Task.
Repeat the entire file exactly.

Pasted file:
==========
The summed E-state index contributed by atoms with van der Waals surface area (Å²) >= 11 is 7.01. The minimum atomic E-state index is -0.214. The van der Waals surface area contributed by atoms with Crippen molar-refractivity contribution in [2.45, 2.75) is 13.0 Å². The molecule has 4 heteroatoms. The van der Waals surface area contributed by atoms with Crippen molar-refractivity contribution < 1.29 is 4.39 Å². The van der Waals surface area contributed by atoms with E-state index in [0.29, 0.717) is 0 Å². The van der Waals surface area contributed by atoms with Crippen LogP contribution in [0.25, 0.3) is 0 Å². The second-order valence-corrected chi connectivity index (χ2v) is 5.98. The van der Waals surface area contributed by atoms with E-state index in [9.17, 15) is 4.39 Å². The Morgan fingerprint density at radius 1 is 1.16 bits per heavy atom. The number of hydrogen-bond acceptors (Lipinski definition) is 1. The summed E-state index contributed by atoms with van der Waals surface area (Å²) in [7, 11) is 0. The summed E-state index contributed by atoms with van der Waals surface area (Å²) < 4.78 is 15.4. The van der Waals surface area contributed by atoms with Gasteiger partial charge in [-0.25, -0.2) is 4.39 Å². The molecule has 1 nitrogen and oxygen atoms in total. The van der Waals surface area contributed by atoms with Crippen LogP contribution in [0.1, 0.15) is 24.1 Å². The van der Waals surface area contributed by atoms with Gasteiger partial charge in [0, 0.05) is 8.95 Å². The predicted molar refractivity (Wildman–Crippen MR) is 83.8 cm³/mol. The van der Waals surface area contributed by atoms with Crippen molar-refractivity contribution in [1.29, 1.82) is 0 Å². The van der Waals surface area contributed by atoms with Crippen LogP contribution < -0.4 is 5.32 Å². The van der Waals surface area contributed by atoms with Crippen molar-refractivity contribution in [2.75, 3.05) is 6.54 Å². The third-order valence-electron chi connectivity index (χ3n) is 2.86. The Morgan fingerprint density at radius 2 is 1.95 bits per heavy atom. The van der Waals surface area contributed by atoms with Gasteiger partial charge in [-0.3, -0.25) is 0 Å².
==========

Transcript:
The summed E-state index contributed by atoms with van der Waals surface area (Å²) >= 11 is 7.01. The minimum atomic E-state index is -0.214. The van der Waals surface area contributed by atoms with Crippen molar-refractivity contribution in [2.45, 2.75) is 13.0 Å². The molecule has 4 heteroatoms. The van der Waals surface area contributed by atoms with Crippen molar-refractivity contribution < 1.29 is 4.39 Å². The van der Waals surface area contributed by atoms with E-state index in [0.29, 0.717) is 0 Å². The van der Waals surface area contributed by atoms with Crippen LogP contribution in [0.25, 0.3) is 0 Å². The second-order valence-corrected chi connectivity index (χ2v) is 5.98. The van der Waals surface area contributed by atoms with E-state index in [9.17, 15) is 4.39 Å². The Morgan fingerprint density at radius 1 is 1.16 bits per heavy atom. The number of hydrogen-bond acceptors (Lipinski definition) is 1. The summed E-state index contributed by atoms with van der Waals surface area (Å²) in [7, 11) is 0. The summed E-state index contributed by atoms with van der Waals surface area (Å²) < 4.78 is 15.4. The van der Waals surface area contributed by atoms with Gasteiger partial charge in [-0.25, -0.2) is 4.39 Å². The molecule has 1 nitrogen and oxygen atoms in total. The van der Waals surface area contributed by atoms with Crippen LogP contribution in [0.1, 0.15) is 24.1 Å². The van der Waals surface area contributed by atoms with Gasteiger partial charge in [0, 0.05) is 8.95 Å². The predicted molar refractivity (Wildman–Crippen MR) is 83.8 cm³/mol. The van der Waals surface area contributed by atoms with Crippen molar-refractivity contribution in [1.29, 1.82) is 0 Å². The van der Waals surface area contributed by atoms with Crippen LogP contribution < -0.4 is 5.32 Å². The van der Waals surface area contributed by atoms with Crippen molar-refractivity contribution in [2.75, 3.05) is 6.54 Å². The third-order valence-electron chi connectivity index (χ3n) is 2.86. The Morgan fingerprint density at radius 2 is 1.95 bits per heavy atom. The van der Waals surface area contributed by atoms with Gasteiger partial charge in [-0.3, -0.25) is 0 Å².